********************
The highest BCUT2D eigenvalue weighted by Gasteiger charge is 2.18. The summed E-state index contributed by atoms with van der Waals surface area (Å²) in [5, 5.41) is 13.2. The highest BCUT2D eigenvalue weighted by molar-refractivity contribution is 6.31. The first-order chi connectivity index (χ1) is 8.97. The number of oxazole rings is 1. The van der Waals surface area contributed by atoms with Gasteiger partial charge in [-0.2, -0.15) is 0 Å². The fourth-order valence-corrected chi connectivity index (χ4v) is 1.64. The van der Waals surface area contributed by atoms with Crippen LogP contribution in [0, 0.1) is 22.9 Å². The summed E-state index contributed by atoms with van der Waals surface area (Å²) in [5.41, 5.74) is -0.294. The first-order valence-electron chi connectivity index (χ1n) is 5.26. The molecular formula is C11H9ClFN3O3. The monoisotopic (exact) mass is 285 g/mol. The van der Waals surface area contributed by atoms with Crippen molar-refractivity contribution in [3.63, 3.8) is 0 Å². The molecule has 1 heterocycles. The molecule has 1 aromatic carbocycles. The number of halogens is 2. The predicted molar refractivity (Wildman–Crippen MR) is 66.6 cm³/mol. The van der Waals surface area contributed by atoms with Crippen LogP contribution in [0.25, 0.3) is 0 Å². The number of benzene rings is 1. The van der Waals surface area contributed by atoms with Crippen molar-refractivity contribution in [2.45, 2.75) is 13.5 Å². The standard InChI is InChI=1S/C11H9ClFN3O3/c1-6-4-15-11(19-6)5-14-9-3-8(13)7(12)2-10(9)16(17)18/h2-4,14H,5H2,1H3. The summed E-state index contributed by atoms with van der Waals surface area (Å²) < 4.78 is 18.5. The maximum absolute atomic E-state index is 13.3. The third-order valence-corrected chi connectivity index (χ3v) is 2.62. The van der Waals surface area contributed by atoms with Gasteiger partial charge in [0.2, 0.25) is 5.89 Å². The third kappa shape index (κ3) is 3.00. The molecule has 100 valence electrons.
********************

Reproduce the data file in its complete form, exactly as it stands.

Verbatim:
The highest BCUT2D eigenvalue weighted by Gasteiger charge is 2.18. The summed E-state index contributed by atoms with van der Waals surface area (Å²) in [5, 5.41) is 13.2. The highest BCUT2D eigenvalue weighted by molar-refractivity contribution is 6.31. The first-order chi connectivity index (χ1) is 8.97. The number of oxazole rings is 1. The van der Waals surface area contributed by atoms with Gasteiger partial charge in [-0.2, -0.15) is 0 Å². The fourth-order valence-corrected chi connectivity index (χ4v) is 1.64. The van der Waals surface area contributed by atoms with Crippen LogP contribution in [0, 0.1) is 22.9 Å². The summed E-state index contributed by atoms with van der Waals surface area (Å²) in [5.41, 5.74) is -0.294. The first-order valence-electron chi connectivity index (χ1n) is 5.26. The molecular formula is C11H9ClFN3O3. The monoisotopic (exact) mass is 285 g/mol. The van der Waals surface area contributed by atoms with Crippen molar-refractivity contribution in [3.63, 3.8) is 0 Å². The molecule has 1 heterocycles. The molecule has 1 aromatic carbocycles. The number of halogens is 2. The predicted molar refractivity (Wildman–Crippen MR) is 66.6 cm³/mol. The van der Waals surface area contributed by atoms with Crippen LogP contribution in [0.25, 0.3) is 0 Å². The number of benzene rings is 1. The van der Waals surface area contributed by atoms with Crippen molar-refractivity contribution in [2.45, 2.75) is 13.5 Å². The standard InChI is InChI=1S/C11H9ClFN3O3/c1-6-4-15-11(19-6)5-14-9-3-8(13)7(12)2-10(9)16(17)18/h2-4,14H,5H2,1H3. The summed E-state index contributed by atoms with van der Waals surface area (Å²) < 4.78 is 18.5. The maximum absolute atomic E-state index is 13.3. The third-order valence-corrected chi connectivity index (χ3v) is 2.62. The van der Waals surface area contributed by atoms with Gasteiger partial charge in [0.2, 0.25) is 5.89 Å². The third kappa shape index (κ3) is 3.00. The molecule has 100 valence electrons.